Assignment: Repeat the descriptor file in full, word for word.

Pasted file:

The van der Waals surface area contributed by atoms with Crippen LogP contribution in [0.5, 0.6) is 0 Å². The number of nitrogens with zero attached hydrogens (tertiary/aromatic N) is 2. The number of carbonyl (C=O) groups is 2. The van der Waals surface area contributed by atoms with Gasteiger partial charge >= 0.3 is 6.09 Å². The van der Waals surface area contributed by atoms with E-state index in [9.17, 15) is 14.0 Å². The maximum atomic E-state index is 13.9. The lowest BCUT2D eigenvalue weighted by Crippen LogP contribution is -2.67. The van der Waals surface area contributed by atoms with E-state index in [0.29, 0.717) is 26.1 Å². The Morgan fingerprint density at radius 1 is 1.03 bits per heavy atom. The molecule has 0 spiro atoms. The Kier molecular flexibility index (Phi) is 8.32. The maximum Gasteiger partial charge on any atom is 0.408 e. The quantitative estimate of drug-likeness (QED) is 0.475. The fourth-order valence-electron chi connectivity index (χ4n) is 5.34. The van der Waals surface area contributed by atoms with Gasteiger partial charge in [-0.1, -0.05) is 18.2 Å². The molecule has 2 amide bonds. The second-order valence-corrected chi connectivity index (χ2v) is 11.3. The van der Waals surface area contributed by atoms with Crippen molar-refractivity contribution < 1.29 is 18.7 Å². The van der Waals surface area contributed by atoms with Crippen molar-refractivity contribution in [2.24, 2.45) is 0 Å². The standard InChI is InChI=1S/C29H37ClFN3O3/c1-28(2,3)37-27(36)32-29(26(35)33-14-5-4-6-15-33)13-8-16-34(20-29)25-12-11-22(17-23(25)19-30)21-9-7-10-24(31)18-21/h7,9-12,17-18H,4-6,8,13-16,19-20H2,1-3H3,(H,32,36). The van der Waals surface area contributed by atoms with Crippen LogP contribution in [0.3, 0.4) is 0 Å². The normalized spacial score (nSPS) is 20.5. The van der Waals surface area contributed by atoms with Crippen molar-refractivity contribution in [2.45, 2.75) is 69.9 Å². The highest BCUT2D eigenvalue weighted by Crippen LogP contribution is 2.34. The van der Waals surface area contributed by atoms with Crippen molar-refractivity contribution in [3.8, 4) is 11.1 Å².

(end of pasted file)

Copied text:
The van der Waals surface area contributed by atoms with Crippen LogP contribution in [0.5, 0.6) is 0 Å². The number of nitrogens with zero attached hydrogens (tertiary/aromatic N) is 2. The number of carbonyl (C=O) groups is 2. The van der Waals surface area contributed by atoms with Gasteiger partial charge >= 0.3 is 6.09 Å². The van der Waals surface area contributed by atoms with E-state index in [9.17, 15) is 14.0 Å². The maximum atomic E-state index is 13.9. The lowest BCUT2D eigenvalue weighted by Crippen LogP contribution is -2.67. The van der Waals surface area contributed by atoms with E-state index in [0.29, 0.717) is 26.1 Å². The Morgan fingerprint density at radius 1 is 1.03 bits per heavy atom. The molecule has 0 spiro atoms. The Kier molecular flexibility index (Phi) is 8.32. The maximum Gasteiger partial charge on any atom is 0.408 e. The quantitative estimate of drug-likeness (QED) is 0.475. The fourth-order valence-electron chi connectivity index (χ4n) is 5.34. The van der Waals surface area contributed by atoms with Gasteiger partial charge in [-0.1, -0.05) is 18.2 Å². The molecule has 2 amide bonds. The second-order valence-corrected chi connectivity index (χ2v) is 11.3. The van der Waals surface area contributed by atoms with Crippen molar-refractivity contribution < 1.29 is 18.7 Å². The van der Waals surface area contributed by atoms with Crippen molar-refractivity contribution in [2.24, 2.45) is 0 Å². The standard InChI is InChI=1S/C29H37ClFN3O3/c1-28(2,3)37-27(36)32-29(26(35)33-14-5-4-6-15-33)13-8-16-34(20-29)25-12-11-22(17-23(25)19-30)21-9-7-10-24(31)18-21/h7,9-12,17-18H,4-6,8,13-16,19-20H2,1-3H3,(H,32,36). The van der Waals surface area contributed by atoms with Crippen LogP contribution in [0.3, 0.4) is 0 Å². The normalized spacial score (nSPS) is 20.5. The van der Waals surface area contributed by atoms with Crippen molar-refractivity contribution in [2.45, 2.75) is 69.9 Å². The highest BCUT2D eigenvalue weighted by Crippen LogP contribution is 2.34. The van der Waals surface area contributed by atoms with Crippen molar-refractivity contribution in [3.8, 4) is 11.1 Å².